Mariel was waiting for him, not in the master bedroom but, as he had wished her to be, in the salon where the portrait of the Emperor hung and where the ornate chair symbolizing his throne stood, should he ever wish to visit his subject. It did not take him two minutes to sit down on the chair.

"There is something I want you to know," she said, while going down on her knees before him, which was as near a match of his fantasy as one could manage.

"And what is that, my dear?"

"I have made recordings of several of our encounters," she murmured sweetly. "If anything happens to me, or if I ever get so bored that simply any entertainment will do, they will automatically be transferred to the Khari."

This would have rendered him numb if she hadn't started to devote her attention to his already excited member.


"I have nothing against indulging you, G'Kar," Mariel said once her mouth was free again. "I just want to be indulged in turn. It's so inconvenient to have a husband with gambling debts. This detracts from my status at home, and that is where I am going. If he leaves Earth as a pauper, he'll never get an appointment again, and I shall be doomed to a life in the provinces."

In disbelief, he stared at her.

"You want me to settle Mollari's gambling debts?"

"If you'd be so kind," Mariel whispered gently in his ear, circling her arms around his neck. "After all, that weapons deal you could arrange with the humans due to my revelations should have provided you with a lot of money."

"That money is meant for the rebuilding of Narn," he hissed while cursing himself for having underestimated her, "not for the support of a Centauri decadent."

"But you already supported a Centauri decadent, several times, rather memorably and for the world to see," Mariel returned. "I always thought you liked the position."

It was her luck that he had a sense of humour, G'Kar later told himself. And that her husband's gambling debts were not so huge that they made an immediately noticeable hole in the immense profit the weapon business with Earth had gained for the Narn. If it was discovered, he had taken the trouble of framing evidence to implicate his old enemy, Councillor Du'Rog.

In the meantime, he promised himself to stick to Earth women for the near future, and not just because one did not know how long they would be around anymore. Or at least to be more careful the next time he encountered Mariel, who did leave Earth for Centauri Prime the day after her revelation. He met her husband a month afterwards at some charity function which was supposed to raise the morale of the human population. To his surprise, Mollari upon spotting him actually headed in his direction.

"I was hoping to see you," the Centauri said.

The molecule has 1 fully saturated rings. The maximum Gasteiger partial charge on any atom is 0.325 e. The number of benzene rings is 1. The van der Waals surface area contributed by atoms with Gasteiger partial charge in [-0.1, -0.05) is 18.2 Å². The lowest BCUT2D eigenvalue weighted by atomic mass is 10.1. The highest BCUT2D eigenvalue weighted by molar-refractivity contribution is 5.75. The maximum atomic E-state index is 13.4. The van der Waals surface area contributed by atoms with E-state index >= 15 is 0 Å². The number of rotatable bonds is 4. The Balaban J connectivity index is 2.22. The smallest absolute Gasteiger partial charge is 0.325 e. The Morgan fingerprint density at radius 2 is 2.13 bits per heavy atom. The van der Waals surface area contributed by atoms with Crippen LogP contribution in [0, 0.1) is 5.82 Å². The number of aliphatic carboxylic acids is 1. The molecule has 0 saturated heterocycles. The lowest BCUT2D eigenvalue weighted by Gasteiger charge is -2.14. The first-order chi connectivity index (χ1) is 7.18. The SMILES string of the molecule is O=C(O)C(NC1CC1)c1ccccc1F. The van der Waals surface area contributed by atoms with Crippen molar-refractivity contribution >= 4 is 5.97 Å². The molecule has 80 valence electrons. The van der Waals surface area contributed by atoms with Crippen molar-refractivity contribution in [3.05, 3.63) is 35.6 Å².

"Were you."

"Well, the longer you stay on earth, the greater the possibility that the Minbari will rid the universe of you… but actually, I wanted to return something to you," Londo Mollari said, reaching into his waist coat and producing a leather glove G'Kar recognised immediately.

"I know you Narns love nothing better than to accuse us of plundering your planet, but I must insist we do stop at what passes for clothing with your people. Your dress sense is abominable. Here you are."

His tone of voice was utterly enigmatic, and it was impossible to tell whether or not he meant anything more than he was saying. No matter whether he assumed a Narn had been in his house to spy, or whether he suspected something else, he had to believe something. For the first time, G'Kar wondered whether Mollari's constant yelling, laughing or prattling wasn't an elaborate mask.

"Keep it," he replied, watching Mollari carefully. "No Narn would care for anything that has been defiled by a Centauri."

"That, my friend, depends so very much on your point of view," Mollari declared cheerfully, and tucked the glove away again. "For my part, I have even known barbarians to enjoy some of the fruits of civilisation if they were thrown their way."

With that, he turned and mingled among the crowd again. For a moment, G'Kar had a vivid image of himself, putting his hands around Mollari's throat and squeezing the life out of him. In the throne room where all good fantasies were supposed to come true. Then he shook it off. Whether or not Mollari was actually degraded enough not to care whether his wife had an affair with one of his enemies was immaterial. The days of the Centauri were over. G'Kar would personally see to it that they understood what that meant, in any way necessary.

His honour as a Narn required no less.